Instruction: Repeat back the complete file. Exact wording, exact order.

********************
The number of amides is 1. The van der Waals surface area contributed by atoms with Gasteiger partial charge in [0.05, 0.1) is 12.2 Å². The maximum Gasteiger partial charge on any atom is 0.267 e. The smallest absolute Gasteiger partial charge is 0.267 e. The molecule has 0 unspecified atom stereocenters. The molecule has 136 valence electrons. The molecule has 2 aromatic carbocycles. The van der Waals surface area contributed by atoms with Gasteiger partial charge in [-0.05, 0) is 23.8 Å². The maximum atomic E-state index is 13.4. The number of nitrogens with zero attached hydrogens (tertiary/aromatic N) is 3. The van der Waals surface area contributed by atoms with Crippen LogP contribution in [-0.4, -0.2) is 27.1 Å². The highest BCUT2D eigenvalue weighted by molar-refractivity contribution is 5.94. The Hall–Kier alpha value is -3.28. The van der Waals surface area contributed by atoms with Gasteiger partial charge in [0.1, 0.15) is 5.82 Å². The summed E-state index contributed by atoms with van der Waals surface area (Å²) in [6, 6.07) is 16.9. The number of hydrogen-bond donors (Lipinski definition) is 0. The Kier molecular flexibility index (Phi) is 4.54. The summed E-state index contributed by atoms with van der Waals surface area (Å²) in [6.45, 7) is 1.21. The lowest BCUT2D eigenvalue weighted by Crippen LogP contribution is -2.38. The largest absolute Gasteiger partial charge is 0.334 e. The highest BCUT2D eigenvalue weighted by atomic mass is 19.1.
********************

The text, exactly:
The number of amides is 1. The van der Waals surface area contributed by atoms with Gasteiger partial charge in [0.05, 0.1) is 12.2 Å². The maximum Gasteiger partial charge on any atom is 0.267 e. The smallest absolute Gasteiger partial charge is 0.267 e. The molecule has 0 unspecified atom stereocenters. The molecule has 136 valence electrons. The molecule has 2 aromatic carbocycles. The van der Waals surface area contributed by atoms with Gasteiger partial charge in [-0.05, 0) is 23.8 Å². The maximum atomic E-state index is 13.4. The number of nitrogens with zero attached hydrogens (tertiary/aromatic N) is 3. The van der Waals surface area contributed by atoms with Crippen LogP contribution in [-0.4, -0.2) is 27.1 Å². The highest BCUT2D eigenvalue weighted by molar-refractivity contribution is 5.94. The Hall–Kier alpha value is -3.28. The van der Waals surface area contributed by atoms with Gasteiger partial charge in [0.1, 0.15) is 5.82 Å². The summed E-state index contributed by atoms with van der Waals surface area (Å²) in [6, 6.07) is 16.9. The number of hydrogen-bond donors (Lipinski definition) is 0. The Kier molecular flexibility index (Phi) is 4.54. The summed E-state index contributed by atoms with van der Waals surface area (Å²) in [6.45, 7) is 1.21. The lowest BCUT2D eigenvalue weighted by Crippen LogP contribution is -2.38. The largest absolute Gasteiger partial charge is 0.334 e. The highest BCUT2D eigenvalue weighted by atomic mass is 19.1.